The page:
General Medicine PC vs. HealthSouth Corporation, CV-05-3042, Cir. Ct of Jefferson County, Ala
Defense of HealthSouth in litigation in Alabama brought by a Michigan company seeking to force HealthSouth to pay a $376 million consent judgment entered in federal court in Michigan in favor of the plaintiff and against a former subsidiary of HealthSouth, Horizon/CMS Healthcare Corp. The plaintiff alleges that HealthSouth should be required to pay the consent judgment, plus 10% interest, on the disputed theories that (i) HealthSouth received fraudulent transfers of Horizon’s assets, and (ii) Horizon was HealthSouth’s mere alter ego. Plaintiff claims $700+ million, including interest. Attorneys in the Birmingham office are handling this case, which is pending.
In re Colonial BancGroup, Inc. v. Branch Bank & Trust Company, 2:11 cv-00824, in the M. D. of Ala.
Defense of BB&T in lawsuit filed against it by The Colonial BancGroup, Inc., a chapter 11 debtor, seeking to claw-back $300 million in assets of its former subsidiary, Colonial Bank, which assets BB&T acquired from the FDIC-Receiver after Colonial Bank failed. BB&T also asserts a third-party claim against the FDIC for indemnification of the plaintiff’s claims. The pending case presents the novel issue of whether a bankrupt bank holding company can claw back assets of its failed bank subsidiary from the assuming bank that acquires the assets from the FDIC-Receiver.
Represent HealthSouth in the collection of a $2.9 billion dollar final judgment entered against its former CEO, arising out of his perpetration of a massive accounting fraud against the company during his tenure as its CEO.
Represented a regional healthcare facility in multi-million dollar swap litigation in the Lehman Brothers bankruptcy.
Represented group of overseas creditors who successfully petitioned for an involuntary bankruptcy case against a mattress manufacturer located in Alabama.
Represented limited partners in a fraudulent transfer lawsuit against the transferees of their former general partner who absconded with partnership assets.
Represented a public corporation in a non-dischargeability action against its bankrupt, former-officer.
Represented lenders in litigation against obligors and guarantors.
Represented judgment creditors in execution sales and other collection procedures.
Defended large preference claims and other bankruptcy avoidance actions against corporate clients of the firm. Recent results include settling a $5 million preference claim by a steel manufacturer for less than 1 cent on the dollar, and winning a seven-figure preference claim against a major oil refiner on summary judgment.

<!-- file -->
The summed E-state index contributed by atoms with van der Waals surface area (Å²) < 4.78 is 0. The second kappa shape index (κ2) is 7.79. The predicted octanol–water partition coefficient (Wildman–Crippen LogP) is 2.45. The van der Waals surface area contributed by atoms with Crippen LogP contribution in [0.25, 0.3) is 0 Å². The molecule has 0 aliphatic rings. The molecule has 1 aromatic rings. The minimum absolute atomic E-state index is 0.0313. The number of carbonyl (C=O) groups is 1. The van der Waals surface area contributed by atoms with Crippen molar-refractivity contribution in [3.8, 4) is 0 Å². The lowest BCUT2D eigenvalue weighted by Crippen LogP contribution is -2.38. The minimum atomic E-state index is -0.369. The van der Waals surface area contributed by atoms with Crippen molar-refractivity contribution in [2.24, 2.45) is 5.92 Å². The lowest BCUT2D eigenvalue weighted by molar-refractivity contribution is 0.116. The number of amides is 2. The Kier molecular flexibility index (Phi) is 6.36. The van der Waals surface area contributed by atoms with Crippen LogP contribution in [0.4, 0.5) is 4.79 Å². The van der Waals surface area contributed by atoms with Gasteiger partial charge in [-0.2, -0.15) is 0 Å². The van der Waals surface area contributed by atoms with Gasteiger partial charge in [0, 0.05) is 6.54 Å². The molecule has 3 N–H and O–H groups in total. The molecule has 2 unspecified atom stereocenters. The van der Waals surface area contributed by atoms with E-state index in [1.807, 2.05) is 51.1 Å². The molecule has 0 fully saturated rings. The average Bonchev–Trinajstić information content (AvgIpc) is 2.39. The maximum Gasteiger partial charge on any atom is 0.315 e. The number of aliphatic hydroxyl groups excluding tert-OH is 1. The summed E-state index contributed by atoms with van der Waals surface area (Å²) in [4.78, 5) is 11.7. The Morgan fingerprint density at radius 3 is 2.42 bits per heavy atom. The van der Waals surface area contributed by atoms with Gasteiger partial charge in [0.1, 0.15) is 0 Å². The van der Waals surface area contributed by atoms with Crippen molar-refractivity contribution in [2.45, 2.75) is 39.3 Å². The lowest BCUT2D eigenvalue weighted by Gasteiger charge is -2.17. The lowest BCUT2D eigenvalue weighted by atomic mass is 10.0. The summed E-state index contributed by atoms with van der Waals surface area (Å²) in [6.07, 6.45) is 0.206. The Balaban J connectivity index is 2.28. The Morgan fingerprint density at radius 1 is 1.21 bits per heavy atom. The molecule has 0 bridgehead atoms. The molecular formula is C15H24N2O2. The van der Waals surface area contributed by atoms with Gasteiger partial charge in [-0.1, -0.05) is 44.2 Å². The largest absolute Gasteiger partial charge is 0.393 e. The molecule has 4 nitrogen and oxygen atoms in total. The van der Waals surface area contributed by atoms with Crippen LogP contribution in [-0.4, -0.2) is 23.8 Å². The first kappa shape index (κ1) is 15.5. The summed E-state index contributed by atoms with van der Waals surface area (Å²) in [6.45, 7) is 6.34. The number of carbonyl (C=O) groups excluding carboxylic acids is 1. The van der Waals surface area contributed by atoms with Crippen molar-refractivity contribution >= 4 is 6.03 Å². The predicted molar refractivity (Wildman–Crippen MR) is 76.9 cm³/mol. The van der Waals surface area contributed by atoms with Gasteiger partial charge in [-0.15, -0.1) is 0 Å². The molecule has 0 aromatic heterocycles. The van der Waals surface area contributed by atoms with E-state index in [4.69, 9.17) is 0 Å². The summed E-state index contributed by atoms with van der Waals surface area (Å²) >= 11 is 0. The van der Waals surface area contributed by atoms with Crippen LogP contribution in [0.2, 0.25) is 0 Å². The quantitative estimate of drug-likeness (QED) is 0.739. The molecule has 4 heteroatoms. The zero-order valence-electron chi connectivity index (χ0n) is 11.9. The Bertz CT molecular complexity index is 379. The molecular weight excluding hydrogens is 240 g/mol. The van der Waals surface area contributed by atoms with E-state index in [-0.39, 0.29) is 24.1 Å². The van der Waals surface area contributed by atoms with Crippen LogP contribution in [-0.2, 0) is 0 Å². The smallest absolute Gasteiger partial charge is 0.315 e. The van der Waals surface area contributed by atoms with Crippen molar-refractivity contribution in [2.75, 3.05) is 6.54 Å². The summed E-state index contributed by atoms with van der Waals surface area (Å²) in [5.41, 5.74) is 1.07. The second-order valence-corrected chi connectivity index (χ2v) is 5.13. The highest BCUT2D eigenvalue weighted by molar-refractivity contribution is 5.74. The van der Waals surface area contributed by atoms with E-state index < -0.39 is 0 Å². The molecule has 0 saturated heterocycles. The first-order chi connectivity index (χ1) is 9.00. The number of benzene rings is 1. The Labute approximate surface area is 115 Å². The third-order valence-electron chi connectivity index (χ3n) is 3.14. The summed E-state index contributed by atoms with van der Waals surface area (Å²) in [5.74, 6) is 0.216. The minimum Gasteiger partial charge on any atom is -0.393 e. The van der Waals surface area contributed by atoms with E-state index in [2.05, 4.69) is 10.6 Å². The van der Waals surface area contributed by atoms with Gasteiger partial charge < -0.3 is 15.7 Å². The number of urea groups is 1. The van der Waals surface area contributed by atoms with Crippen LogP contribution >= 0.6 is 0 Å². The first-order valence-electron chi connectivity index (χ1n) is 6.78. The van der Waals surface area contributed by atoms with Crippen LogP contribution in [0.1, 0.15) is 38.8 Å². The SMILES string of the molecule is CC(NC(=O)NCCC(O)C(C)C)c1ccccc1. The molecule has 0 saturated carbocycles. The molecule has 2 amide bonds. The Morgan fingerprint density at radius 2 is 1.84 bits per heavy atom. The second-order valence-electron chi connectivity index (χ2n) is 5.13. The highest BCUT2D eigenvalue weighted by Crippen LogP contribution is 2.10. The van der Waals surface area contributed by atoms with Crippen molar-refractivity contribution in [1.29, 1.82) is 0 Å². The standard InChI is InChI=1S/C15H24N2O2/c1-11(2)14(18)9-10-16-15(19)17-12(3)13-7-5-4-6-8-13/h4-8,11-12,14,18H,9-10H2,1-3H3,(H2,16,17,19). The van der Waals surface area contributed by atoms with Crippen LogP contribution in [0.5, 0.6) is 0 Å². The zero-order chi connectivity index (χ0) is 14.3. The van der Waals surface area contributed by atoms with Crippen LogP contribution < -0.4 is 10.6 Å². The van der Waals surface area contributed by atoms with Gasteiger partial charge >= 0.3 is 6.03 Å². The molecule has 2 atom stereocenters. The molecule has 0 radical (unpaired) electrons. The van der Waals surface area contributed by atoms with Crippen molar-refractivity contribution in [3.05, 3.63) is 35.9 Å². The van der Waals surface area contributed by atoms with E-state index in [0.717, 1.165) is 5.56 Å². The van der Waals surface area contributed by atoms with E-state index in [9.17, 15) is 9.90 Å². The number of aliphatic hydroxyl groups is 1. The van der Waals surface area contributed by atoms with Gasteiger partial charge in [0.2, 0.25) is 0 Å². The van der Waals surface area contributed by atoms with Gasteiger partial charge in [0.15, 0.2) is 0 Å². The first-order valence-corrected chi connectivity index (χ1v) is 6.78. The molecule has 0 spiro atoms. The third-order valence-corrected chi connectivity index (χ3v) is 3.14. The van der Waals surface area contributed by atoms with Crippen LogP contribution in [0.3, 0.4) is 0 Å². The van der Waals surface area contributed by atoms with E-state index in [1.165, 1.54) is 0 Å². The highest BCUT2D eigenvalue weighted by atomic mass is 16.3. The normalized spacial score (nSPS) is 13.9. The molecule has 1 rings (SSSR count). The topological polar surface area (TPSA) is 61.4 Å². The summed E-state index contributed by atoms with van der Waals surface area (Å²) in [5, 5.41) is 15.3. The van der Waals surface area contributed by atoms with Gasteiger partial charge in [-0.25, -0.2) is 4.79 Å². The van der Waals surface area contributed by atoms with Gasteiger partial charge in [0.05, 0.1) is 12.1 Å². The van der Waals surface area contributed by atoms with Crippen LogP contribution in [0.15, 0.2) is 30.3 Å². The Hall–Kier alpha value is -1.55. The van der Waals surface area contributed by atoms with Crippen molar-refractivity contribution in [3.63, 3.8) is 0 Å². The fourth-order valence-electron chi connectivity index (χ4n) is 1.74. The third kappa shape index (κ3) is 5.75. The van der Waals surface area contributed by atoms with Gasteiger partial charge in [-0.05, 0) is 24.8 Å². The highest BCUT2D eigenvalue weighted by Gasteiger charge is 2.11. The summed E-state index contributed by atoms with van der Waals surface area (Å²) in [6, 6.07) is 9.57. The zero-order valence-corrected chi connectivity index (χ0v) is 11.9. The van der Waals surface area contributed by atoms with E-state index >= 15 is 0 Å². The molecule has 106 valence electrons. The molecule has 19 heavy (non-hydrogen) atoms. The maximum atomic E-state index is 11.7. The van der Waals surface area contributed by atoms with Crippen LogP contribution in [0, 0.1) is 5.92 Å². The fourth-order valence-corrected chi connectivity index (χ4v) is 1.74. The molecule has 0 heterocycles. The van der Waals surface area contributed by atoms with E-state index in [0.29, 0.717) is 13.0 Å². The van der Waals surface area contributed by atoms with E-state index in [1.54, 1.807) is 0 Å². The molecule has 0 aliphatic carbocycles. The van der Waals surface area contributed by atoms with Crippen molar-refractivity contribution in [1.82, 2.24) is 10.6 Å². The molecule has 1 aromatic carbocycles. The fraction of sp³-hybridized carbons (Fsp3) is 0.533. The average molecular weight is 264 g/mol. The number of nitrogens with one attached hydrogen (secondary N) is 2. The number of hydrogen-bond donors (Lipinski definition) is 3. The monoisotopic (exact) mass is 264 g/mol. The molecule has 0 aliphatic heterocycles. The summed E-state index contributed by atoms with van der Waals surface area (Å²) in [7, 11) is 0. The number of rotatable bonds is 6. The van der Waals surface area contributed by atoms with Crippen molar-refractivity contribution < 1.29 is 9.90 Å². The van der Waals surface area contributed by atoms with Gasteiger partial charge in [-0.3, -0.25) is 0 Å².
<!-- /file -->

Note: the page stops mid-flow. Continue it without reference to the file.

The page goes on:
Novergence, Inc. (U.S. Bankruptcy Court District of New Jersey 2004)
Represented a publicly traded company in a preference action seeking to recover over $3.9 million, settling the matter for $10,000.00.
Dismissal with prejudice of a $650,000 preference action
Dismissal with prejudice of a $650,000 preference action against a regional insurance broker.
Five figure settlement of a $4.3 million dollar fraudulent transfer action
Five figure settlement, on behalf of a Boston private equity firm, of a $4.3 million dollar fraudulent transfer action.
Meyers (U.S. Bankruptcy Court, N.D. Ala. 2007)
Obtained summary judgment in favor of a federal thrift in a non-dischargeability lawsuit against former employee that involved claims of embezzlement and fraud while acting in a fiduciary capacity.
David Alan Hines (U.S. Bankruptcy Court M.D. Ala.)
Obtained summary judgment in an adversary proceeding to deny the debtor a discharge under Section 727(a)(2)(A) of the Bankruptcy Code with respect to the debtor’s pre-petition transfers of substantial assets.
Gulf States Steel, Inc. of Alabama (U.S. Bankruptcy Court N.D. Ala. 1999)
Represented a private equity fund and its affiliates in a fraudulent transfer lawsuit seeking to recover over $3.1 million, settling for less than two cents on the dollar.
Bethlehem Steel Corporation (U.S. Bankruptcy Court S.D. NY 2001)
Represented a Fortune 1000 company in a preference action seeking to recover over $4.3 million, settling the matter for approximately five cents on the dollar.